Re TDrury above, are you seriously telling us that when you go to listen to a symphony orchestra or opera production in USA, that the majority of the good folks working in those orchestras and companies are all unpaid and doing it for the love of it. I very much doubt it and they probably demand far higher wages than the likes of touring trad groups?????

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Making something tax deductible is the same as subsidising it from taxes except that the tax payers’ representatives don’t get to chose. In an ideal political world the latter would be better.

"Something like Lunasa" not being a non-profit organisation does not mean they are doing any more than paying expenses, the wage bill and maybe interest on loans - the last is what many rely on for their pension savings to keep pace with inflation. (crossing with Kilcash on that)

I agree with gam - use public funds for teaching people to paint and play music. It gives the artists some work as teachers and keep the lights on in education establishments. I think a lot of it does go that way.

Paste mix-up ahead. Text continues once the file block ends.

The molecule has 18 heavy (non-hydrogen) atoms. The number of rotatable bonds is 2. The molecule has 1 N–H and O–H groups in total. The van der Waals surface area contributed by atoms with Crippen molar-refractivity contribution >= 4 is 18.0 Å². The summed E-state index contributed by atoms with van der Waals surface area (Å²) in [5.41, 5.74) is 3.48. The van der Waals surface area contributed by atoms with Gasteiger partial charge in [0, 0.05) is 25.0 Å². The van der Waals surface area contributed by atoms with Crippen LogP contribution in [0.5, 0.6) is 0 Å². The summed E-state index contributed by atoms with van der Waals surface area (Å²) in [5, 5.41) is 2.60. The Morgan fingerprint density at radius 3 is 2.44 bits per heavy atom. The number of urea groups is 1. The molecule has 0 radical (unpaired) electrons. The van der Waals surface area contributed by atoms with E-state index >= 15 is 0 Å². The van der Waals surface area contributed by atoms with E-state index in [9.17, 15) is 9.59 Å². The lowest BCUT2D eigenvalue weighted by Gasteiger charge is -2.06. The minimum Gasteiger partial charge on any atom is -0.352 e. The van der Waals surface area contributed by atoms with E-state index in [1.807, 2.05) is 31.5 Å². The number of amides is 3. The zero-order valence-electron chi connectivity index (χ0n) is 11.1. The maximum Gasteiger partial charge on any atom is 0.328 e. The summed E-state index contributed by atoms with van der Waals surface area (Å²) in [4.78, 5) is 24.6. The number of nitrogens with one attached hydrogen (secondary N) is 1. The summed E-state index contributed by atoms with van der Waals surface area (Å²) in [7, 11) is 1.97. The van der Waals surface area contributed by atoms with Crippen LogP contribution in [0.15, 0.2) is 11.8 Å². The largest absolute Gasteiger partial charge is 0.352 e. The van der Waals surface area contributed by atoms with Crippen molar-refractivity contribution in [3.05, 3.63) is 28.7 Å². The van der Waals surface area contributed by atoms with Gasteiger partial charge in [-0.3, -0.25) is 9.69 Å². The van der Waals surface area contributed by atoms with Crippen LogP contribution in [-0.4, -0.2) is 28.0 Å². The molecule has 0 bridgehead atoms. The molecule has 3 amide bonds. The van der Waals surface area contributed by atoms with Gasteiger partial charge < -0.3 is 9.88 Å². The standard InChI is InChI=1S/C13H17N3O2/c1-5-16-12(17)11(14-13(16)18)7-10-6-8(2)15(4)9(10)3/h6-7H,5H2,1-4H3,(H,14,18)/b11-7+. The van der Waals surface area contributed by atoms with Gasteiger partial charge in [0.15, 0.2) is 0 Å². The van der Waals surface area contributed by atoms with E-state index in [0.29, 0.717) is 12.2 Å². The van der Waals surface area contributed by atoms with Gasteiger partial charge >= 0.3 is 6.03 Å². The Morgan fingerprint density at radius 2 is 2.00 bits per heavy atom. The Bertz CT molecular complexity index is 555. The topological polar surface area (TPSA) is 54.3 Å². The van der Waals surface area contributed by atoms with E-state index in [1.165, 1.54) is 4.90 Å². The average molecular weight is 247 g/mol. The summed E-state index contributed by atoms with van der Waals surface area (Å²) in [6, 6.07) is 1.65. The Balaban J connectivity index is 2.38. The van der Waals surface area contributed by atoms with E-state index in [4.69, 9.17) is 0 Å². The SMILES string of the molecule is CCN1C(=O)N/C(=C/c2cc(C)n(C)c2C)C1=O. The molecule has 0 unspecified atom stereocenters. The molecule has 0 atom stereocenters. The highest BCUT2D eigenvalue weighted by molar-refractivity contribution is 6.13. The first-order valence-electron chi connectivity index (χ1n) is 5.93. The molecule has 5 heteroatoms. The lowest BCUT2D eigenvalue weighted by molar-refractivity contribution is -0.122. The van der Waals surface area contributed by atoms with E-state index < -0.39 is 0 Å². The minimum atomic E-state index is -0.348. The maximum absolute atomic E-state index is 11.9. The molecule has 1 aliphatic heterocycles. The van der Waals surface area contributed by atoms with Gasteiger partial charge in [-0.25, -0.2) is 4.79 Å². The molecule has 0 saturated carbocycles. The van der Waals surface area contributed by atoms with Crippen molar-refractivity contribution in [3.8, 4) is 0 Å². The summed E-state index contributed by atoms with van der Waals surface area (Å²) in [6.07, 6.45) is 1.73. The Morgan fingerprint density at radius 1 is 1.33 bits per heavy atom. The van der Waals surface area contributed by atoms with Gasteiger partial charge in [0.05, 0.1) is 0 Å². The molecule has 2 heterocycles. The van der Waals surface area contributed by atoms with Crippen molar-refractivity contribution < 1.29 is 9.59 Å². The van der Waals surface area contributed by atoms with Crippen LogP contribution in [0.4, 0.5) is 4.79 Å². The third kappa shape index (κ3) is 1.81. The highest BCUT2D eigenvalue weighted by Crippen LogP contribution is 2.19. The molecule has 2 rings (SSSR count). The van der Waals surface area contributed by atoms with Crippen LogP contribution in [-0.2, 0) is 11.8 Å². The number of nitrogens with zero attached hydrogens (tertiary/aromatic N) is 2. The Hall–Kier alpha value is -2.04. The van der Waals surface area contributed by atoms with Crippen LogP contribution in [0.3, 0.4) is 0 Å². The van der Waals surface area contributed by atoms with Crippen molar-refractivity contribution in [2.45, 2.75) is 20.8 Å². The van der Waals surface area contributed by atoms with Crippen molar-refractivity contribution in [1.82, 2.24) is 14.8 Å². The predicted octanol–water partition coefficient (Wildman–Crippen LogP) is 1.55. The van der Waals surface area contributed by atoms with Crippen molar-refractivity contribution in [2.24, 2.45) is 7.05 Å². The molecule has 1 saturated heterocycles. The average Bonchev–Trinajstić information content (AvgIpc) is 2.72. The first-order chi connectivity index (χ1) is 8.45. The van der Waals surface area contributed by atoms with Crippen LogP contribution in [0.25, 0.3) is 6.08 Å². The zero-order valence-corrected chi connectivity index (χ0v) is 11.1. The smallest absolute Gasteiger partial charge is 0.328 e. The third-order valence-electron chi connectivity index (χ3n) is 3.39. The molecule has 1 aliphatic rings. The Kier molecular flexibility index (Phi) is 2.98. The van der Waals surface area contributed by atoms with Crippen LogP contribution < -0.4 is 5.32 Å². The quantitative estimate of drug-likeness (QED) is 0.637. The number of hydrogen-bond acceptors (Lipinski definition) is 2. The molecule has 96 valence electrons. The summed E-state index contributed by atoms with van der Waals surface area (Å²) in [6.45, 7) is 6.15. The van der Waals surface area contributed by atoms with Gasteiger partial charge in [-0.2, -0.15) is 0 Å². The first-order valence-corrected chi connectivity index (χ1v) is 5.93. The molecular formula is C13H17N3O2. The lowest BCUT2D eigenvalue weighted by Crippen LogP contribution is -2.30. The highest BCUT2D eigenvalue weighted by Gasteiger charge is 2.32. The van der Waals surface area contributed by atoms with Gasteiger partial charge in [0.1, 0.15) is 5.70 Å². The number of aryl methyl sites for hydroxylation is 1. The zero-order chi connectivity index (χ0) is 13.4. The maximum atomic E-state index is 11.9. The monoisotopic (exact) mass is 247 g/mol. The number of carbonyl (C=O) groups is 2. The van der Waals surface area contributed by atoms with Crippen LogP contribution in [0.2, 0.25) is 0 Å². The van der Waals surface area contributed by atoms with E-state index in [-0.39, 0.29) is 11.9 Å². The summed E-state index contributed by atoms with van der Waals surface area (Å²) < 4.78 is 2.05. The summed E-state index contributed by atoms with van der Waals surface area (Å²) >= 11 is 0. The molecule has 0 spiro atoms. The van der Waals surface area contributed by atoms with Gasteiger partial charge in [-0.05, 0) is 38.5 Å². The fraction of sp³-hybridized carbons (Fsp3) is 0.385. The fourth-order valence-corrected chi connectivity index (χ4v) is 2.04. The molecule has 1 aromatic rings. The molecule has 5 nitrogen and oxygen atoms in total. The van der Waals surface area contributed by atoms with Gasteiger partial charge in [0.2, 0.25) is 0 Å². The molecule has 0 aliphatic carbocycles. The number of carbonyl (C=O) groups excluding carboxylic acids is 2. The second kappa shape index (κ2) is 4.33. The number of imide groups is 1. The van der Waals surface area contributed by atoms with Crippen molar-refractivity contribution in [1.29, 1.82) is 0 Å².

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A German physicist in an "Aha!" moment uttered the phrase "alles haengt zusammen!" …Everything is tied together… Same is true for society. What you give to society to make it a better place to live in, you get back in spades over. If that puts me in the dreaded "elitist" category, so be it.

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Mark Harmer: "Was this thing publicised in any way?"

It was a very long time ago Mark, - I don’t remember. But I assume that it must have been publicised somewhere.

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@David50 in common with you and @gam, and probably most on this site, I see the arts as something you "do" primarily, and as a very poor second, something to "consume". For me art is a process not a product, so everyone is a potential contributor rather than just "consuming". Pretty much every policy by any government, alas, is based on the assumption that art is essentially a product that’s consumed.

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"opera is not a for-profit model"